The seeds we had planted our very first week are now growing into something quite remarkable. New connections and deeper relationships have formed. Roots have expanded, forming new connections as they’ve grown intertwined to each other and now to the land, while leaves have reached to the sky, spreading like the wings of a bird setting off for a new horizon. This season’s Farm Sprouts have now contributed to another tradition in our seasonal cycles at the farm, sowing mammoth sunflower seeds in newspaper pots, caring and checking for them as they began their lives in our greenhouse, and transplanted them to their garden home through the fall. Come fall, Farm Sprouts will help harvest the giant heads so the seeds can dry and they can once again carefully remove the seeds for planting again the next spring. Since our very first pilot spring season of the program in 2016, Farm Sprouts have done this work to grow their very own flowers, appreciated by our pollinators in the summer months and sharing seeds as a food source for the birds as they prepare for winter.
The benefits of time in the garden for young children are great. Time spent engaging in gardening and growing encourages children to eat healthier and exercise, fosters the development of scientific inquiry practices, relieves stress, builds resilience and confidence, and has positive impacts on mood, focus, and memory, among other benefits. Free and open time to play, explore, collaborate, discover, and wonder is essential for healthy, whole child development. And it is not just the children who experience the benefits! The adults working with the children experience them as well. Just as the Farm Sprouts teachers how they felt, how they were challenged, and what they learned from their time in the garden this week!
As Farm Sprouts arrive, parents and teachers support them in signing in and voting, an important part of our welcome. This week, Farm Sprouts signing in by tracing worm trails and voting for butterfly or worm. Worms were definitely a focus this week with the soggy soil and conditions we’ve had this week. We made many worm discoveries and asked a great many questions, investigating the answers as we experimented with our ideas in a wide variety of ways. We’ve also been thinking about plants and their parts with flowers being of special interest. Insects, isopods, snakes, and frogs are other creatures we’d like to inspect closer and likely our forest adventures this coming week will provide us with opportunities to do so! We stamped insects in preparation for threads of insect study soon to come.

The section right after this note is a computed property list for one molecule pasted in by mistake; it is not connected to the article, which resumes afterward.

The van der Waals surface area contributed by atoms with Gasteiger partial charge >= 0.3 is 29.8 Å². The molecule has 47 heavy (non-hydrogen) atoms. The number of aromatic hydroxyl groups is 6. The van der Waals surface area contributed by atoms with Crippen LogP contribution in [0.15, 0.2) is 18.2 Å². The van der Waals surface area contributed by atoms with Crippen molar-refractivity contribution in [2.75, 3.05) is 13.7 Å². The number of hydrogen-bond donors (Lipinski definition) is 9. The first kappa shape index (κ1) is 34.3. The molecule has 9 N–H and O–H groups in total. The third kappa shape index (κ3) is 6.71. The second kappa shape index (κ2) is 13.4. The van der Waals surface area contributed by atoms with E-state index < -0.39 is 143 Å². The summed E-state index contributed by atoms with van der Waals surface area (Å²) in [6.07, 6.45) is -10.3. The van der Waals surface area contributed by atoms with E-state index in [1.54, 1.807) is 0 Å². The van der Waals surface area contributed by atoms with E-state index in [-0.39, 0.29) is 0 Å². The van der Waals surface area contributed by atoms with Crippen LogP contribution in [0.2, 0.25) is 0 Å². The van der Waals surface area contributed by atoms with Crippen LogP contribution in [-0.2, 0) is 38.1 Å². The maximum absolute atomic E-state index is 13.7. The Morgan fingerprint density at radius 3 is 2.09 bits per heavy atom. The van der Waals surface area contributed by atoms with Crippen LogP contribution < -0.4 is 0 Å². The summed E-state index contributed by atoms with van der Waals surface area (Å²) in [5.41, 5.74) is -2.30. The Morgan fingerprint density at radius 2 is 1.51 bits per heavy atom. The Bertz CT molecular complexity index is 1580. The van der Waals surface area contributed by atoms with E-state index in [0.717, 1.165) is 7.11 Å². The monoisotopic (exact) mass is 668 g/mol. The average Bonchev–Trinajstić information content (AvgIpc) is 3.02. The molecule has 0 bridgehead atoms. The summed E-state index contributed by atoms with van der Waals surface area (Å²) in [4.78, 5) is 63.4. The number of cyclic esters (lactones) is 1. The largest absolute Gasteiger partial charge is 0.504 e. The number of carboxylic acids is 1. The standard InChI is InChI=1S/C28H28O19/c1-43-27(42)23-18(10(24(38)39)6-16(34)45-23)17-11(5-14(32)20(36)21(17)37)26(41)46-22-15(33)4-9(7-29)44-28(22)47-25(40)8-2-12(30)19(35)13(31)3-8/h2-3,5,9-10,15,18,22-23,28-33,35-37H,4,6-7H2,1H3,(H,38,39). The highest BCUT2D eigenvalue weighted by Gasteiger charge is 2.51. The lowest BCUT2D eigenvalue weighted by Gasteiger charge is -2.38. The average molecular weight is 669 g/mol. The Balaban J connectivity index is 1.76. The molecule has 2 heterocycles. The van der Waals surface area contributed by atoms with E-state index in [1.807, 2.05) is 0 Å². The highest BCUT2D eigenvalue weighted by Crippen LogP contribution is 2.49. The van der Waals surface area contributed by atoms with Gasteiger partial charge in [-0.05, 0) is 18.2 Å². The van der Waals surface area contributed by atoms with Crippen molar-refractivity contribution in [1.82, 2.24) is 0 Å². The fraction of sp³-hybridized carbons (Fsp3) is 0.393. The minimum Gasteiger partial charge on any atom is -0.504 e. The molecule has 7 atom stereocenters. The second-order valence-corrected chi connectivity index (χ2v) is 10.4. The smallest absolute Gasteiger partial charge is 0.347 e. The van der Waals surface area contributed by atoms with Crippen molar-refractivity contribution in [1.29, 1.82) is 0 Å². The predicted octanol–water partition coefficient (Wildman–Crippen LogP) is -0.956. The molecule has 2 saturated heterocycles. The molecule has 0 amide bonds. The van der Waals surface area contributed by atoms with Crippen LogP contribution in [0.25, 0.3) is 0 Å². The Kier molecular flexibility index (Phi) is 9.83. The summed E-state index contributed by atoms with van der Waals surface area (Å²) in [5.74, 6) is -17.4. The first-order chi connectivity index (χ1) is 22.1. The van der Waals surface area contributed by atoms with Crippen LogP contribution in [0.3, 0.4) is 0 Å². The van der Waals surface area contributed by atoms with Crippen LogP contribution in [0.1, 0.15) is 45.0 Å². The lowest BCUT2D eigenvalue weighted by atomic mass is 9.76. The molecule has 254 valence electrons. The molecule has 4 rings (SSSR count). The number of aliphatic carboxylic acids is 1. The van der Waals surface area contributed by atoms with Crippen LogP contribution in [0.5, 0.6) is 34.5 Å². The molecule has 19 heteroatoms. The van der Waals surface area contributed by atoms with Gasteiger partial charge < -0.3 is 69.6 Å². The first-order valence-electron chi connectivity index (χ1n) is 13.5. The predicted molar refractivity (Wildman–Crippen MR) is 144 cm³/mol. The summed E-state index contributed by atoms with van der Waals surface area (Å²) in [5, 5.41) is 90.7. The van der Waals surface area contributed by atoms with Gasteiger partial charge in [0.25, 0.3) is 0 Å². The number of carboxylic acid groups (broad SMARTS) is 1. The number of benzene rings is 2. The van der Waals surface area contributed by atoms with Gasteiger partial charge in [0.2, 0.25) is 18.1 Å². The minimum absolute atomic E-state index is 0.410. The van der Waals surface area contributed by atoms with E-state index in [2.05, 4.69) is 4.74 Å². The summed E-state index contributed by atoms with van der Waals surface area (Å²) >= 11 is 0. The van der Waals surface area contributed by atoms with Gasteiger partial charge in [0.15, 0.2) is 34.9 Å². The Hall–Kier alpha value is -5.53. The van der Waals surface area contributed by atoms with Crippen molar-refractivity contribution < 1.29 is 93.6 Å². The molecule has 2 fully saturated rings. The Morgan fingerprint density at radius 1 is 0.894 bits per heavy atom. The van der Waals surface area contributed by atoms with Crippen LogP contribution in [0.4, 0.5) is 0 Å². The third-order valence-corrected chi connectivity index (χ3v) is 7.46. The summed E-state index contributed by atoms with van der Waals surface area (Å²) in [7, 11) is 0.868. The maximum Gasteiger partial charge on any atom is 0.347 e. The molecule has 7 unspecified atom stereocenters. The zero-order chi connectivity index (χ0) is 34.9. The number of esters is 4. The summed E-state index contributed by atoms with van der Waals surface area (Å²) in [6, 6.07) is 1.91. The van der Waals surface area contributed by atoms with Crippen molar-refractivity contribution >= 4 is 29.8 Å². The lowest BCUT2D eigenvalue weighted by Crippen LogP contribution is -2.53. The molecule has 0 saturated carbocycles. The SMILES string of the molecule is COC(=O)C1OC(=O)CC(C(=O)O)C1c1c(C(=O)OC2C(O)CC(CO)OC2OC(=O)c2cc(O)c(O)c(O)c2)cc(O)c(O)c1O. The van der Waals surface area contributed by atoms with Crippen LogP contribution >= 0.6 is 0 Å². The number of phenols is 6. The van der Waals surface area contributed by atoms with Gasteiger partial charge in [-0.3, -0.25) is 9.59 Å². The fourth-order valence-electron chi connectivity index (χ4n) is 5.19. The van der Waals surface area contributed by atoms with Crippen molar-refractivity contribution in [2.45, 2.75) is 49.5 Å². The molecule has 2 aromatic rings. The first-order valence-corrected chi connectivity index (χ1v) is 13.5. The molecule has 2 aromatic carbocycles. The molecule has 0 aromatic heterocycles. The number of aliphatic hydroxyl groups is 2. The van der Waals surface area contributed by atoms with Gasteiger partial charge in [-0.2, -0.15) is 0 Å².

We had the good fortune of hearing a “cheep, cheep” sound coming from the incubator in our indoor classroom. A chick hatched during our afternoon program! Ms. Sam also stopped us to share the unhatched egg from the nest we had been monitoring. The young birds fledged the nest, leaving it empty and providing us the opportunity for a close inspection. We even stumbled on an egg-shaped puddle!
On our way to the garden, we stopped in the greenhouse to pick up our sunflowers. We were delighted at how they’ve grown! Before entering the garden, we sang Raffi’s “In My Garden” and acted out some of the steps required in the transplanting process. Digging, in particular, has been a very popular activity this season and we’ve been practicing for weeks to do just that in order to sink the roots of our sunflowers in the land. Adolph and Ginger Meyer, who purchased the land in 1951 would certainly appreciate this Farm Sprout tradition. In the 1980’s, the Meyer’s set up a foundation, called the Americana Foundation, and donated 60 acres of the farm to Michigan State University with the aim of preservation of the land and education. Visit here to learn more.
Out in the garden and following transplanting, Farm Sprouts dug and built lakes and streams, investigated worms, hunted for insects, engaged in process art, discovered strawberry blossoms and munched strawberries, enjoyed reading through field guides and sharing in stories, and documented their thinking and discoveries in their journals.
As Margaret Atwood once said, “In the spring, at the end of the day, you should smell like dirt.”